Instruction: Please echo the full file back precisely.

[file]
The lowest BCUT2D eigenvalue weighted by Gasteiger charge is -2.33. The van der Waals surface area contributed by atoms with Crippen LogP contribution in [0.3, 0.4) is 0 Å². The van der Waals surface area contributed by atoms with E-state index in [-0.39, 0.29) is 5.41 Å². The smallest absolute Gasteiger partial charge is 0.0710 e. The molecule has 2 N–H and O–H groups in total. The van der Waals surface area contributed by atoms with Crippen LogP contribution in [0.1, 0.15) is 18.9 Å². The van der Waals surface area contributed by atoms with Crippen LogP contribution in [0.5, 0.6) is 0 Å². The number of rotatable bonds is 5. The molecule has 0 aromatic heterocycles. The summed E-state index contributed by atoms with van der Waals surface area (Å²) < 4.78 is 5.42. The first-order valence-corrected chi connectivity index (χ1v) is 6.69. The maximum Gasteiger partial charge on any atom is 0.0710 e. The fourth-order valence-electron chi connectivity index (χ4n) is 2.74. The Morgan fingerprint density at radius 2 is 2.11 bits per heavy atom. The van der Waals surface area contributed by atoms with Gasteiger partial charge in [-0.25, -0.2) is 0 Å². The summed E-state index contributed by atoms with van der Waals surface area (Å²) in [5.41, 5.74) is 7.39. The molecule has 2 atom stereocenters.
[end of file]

The lowest BCUT2D eigenvalue weighted by Gasteiger charge is -2.33. The van der Waals surface area contributed by atoms with Crippen LogP contribution in [0.3, 0.4) is 0 Å². The van der Waals surface area contributed by atoms with E-state index in [-0.39, 0.29) is 5.41 Å². The smallest absolute Gasteiger partial charge is 0.0710 e. The molecule has 2 N–H and O–H groups in total. The van der Waals surface area contributed by atoms with Crippen LogP contribution in [0.1, 0.15) is 18.9 Å². The van der Waals surface area contributed by atoms with Crippen LogP contribution in [0.5, 0.6) is 0 Å². The number of rotatable bonds is 5. The molecule has 0 aromatic heterocycles. The summed E-state index contributed by atoms with van der Waals surface area (Å²) < 4.78 is 5.42. The first-order valence-corrected chi connectivity index (χ1v) is 6.69. The maximum Gasteiger partial charge on any atom is 0.0710 e. The fourth-order valence-electron chi connectivity index (χ4n) is 2.74. The Morgan fingerprint density at radius 2 is 2.11 bits per heavy atom. The van der Waals surface area contributed by atoms with Gasteiger partial charge in [-0.25, -0.2) is 0 Å². The summed E-state index contributed by atoms with van der Waals surface area (Å²) in [5.41, 5.74) is 7.39. The molecule has 2 atom stereocenters.